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Chesterton’s Defense of Patriotism

Happy Independence Day
pledge of allegience

On all sides we hear to-day of the love of our country, and yet anyone who has literally such a love must be bewildered at the talk, like a man hearing all men say that the moon shines by day and the sun by night. The conviction must come to him at last that these men do not realize what the word ‘love’ means, that they mean by the love of country, not what a mystic might mean by the love of God, but something of what a child might mean by the love of jam. To one who loves his fatherland, for instance, our boasted indifference to the ethics of a national war is mere mysterious gibberism. It is like telling a man that a boy has committed murder, but that he need not mind because it is only his son. Here clearly the word ‘love’ is used unmeaningly. It is the essence of love to be sensitive, it is a part of its doom; and anyone who objects to the one must certainly get rid of the other. This sensitiveness, rising sometimes to an almost morbid sensitiveness, was the mark of all great lovers like Dante and all great patriots like Chatham. ‘My country, right or wrong,’ is a thing that no patriot would think of saying except in a desperate case. It is like saying, ‘My mother, drunk or sober.’ No doubt if a decent man’s mother took to drink he would share her troubles to the last; but to talk as if he would be in a state of gay indifference as to whether his mother took to drink or not is certainly not the language of men who know the great mystery.

What we really need for the frustration and overthrow of a deaf and raucous Jingoism is a renascence of the love of the native land. When that comes, all shrill cries will cease suddenly. For the first of all the marks of love is seriousness: love will not accept sham bulletins or the empty victory of words. It will always esteem the most candid counsellor the best.

–G. K. Chesterton, “A Defense of Patriotism”

I got into a discussion on Facebook with a friend yesterday about how to teach patriotism to your children, if you want them to understand their country’s crimes and failures as well as its achievements. Here’s what I said:

There’s a question behind the question, and that is what the basis of patriotism should be at all? And it feels to me like that’s only a question because of the size of our political communities.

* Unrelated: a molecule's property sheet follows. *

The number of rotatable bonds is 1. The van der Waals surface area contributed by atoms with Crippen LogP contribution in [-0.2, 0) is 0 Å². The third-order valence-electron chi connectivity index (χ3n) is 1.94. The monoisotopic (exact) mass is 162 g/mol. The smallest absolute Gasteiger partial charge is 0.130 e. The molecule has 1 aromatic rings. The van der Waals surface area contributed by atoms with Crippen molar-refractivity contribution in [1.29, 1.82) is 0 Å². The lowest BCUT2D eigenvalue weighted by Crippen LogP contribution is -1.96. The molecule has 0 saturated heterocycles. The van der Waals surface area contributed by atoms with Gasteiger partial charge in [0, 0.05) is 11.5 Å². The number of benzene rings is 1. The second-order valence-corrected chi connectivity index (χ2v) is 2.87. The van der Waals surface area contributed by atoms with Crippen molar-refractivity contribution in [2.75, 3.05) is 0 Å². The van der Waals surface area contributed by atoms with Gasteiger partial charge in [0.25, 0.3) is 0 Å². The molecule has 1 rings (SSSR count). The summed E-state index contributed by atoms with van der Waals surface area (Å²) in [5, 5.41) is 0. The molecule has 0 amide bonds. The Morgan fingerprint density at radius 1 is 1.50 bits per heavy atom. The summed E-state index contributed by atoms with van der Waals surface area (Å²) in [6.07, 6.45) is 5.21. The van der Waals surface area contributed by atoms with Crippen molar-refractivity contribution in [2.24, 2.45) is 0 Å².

People feel an attachment, and a willingness to fight to protect, their homes, and their communities. That can take noble and ignoble forms — sometimes fighting to defend your community means committing injustice (as, for example, if you band together with your neighbors to prevent someone from a disfavored ethnic group from moving to the neighborhood). But the feeling is rooted in a direct experience, not an abstract attachment.

For any political community larger than a city, though, that attachment necessarily becomes abstract. So you need to teach your children why they should care about that larger community, be proud of it, and treat it as constituent of their identity.

Chesterton famously quipped that the sentiment, “my country, right or wrong” is like the sentiment, “my mother, drunk or sober.” But the thing about the latter is that she is your mother whether she’s drunk or sober — it’s just that your obligations change based on her condition. If she’s drunk, you won’t let her drive — instead, you’ll make sure she gets home safely.

The question, then, is how you teach your children to see their country as, in some sense, like a mother when their relationship is necessarily abstract rather than directly felt. A love of country based on the lie that your mother is never drunk will be too brittle to survive any kind of honest encounter with reality. But it seems to me equally problematic to say that you should love your country because it is on-balance a good one. Does anyone say about their mother that they love them because on-balance they are sober?

Filial love is first and foremost rooted in gratitude for existence itself. That applies to adopted children as well; we are not born able to fend for ourselves, but radically dependent on others’ love and care, and however imperfectly it was provided if we survived at all then it was provided in some measure. And that gratitude extends to the larger society. None of us were raised in the wilderness; whoever we are, we are because of the world that shaped us, and we are grateful to be ourselves even if we are not always happy being ourselves.

So the central question of how to teach patriotism is not “how do I teach my child that my country is deserving of love when it has done terrible things” but “how do I teach my child that they owe a debt to an entity as abstract as their country, and that in the fullness of time they will discharge that debt by taking responsibility for its well-being.”

Anyway, that’s what prompted me to look up the larger context of the Chesterton quote. Appropriate for every season, sadly only more appropriate as time goes on.

Happy Independence Day.